Issues With the Older Adopted Child

Issues With The Older Adopted Child

(originally written in October 2011)

There is much going on in the news about adoption, about older adopted children, about the possibilities of RAD, (Reactive Attachment Disorder) PTSD ,(Post Traumatic Stress Disorder) and FAS. (Fetal Alcohol Syndrome) The questions have been asked, if  those children can have successful adoptions.

I would like to explain what I  believe happens to children when they have abuse and neglect or alcohol exposure, and WHY I feel, “traditional” parenting, in these cases many times does not work, or why I believe it could cause delay in attachment and healing, and unnecessary hardship on all.

Because of trauma…. our children can be all over the age spectrum. They may be 11 in their body, but 3 emotionally.  When parenting them, you really have to understand if they are 3, that is where you parent them.  It is one of the hardest concepts to grasp, because you don’t WANT them to be 3. You want to reason with them like an 11 year old…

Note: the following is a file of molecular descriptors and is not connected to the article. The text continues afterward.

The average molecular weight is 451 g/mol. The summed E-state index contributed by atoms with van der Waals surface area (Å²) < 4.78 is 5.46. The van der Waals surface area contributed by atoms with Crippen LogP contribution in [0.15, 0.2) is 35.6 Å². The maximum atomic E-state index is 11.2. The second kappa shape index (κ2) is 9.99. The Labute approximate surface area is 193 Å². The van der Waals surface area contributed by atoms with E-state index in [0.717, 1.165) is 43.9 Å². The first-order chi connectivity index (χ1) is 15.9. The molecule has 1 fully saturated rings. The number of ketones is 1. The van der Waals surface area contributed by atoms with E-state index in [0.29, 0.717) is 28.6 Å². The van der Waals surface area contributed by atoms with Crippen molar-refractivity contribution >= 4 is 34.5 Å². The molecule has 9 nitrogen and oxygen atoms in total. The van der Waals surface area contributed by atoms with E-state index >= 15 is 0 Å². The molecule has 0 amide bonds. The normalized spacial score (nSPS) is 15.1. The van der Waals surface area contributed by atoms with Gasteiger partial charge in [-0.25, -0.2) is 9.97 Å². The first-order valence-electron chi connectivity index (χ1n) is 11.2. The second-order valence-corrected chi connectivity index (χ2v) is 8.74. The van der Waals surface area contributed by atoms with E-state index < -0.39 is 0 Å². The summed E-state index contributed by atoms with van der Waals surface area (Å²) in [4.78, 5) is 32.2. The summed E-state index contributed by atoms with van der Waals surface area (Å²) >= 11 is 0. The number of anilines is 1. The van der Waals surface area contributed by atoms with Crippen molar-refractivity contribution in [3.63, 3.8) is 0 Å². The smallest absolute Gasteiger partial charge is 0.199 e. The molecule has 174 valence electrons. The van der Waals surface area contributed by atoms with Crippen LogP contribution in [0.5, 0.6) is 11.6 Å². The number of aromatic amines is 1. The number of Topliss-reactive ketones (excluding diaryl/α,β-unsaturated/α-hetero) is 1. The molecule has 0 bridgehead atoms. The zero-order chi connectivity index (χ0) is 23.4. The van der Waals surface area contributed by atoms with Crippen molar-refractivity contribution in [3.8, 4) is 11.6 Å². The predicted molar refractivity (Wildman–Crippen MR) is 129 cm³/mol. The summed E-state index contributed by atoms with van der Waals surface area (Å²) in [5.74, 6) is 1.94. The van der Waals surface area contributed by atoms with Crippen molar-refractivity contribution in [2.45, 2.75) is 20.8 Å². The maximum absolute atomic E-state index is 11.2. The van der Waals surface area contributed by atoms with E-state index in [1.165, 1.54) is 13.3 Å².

What we have found, is if you reach them where they are… those gaps will fill in and your child will no longer be fragmented.

In my own children’s cases, they all have vastly different backgrounds and experiences, the one thing that we have found that DOES work, is a consistent, unconditionally loving, stable, environment, where they were allowed to go through the grief process and heal.

Yes, our children grieved.  When they realized that their normal, all those years wasn’t really normal, they finally allowed themselves to grieve.  If we can see the different stages our kids go through clearly, we will recognize grief.

There is NO way to determine how a child will react to a new family. If that could be predicted, there would be a whole lot of “do it this way” books out there.
Instead, our children come home with a very heavy suitcase of emotional baggage…. (think piles of Christmas Lights all wadded up and needing untangling)  and no instruction manual.
I remember Sweetie 4 saying, “Every family says I am in a forever family.”….. So we dropped that phrase from our vocabulary.

Our children come,  having lived, apart from us in a totally separate life. They have celebrated holidays, or not, in other countries and with different traditions. They have good memories and bad memories.  And we, before we got them, were used to how WE did things….
They cried themselves to sleep more times than not, and quivered with fear at the thought of being harmed in the middle of the night.
Sometimes they were tied down in their beds, and nobody came when they cried. So they stopped crying.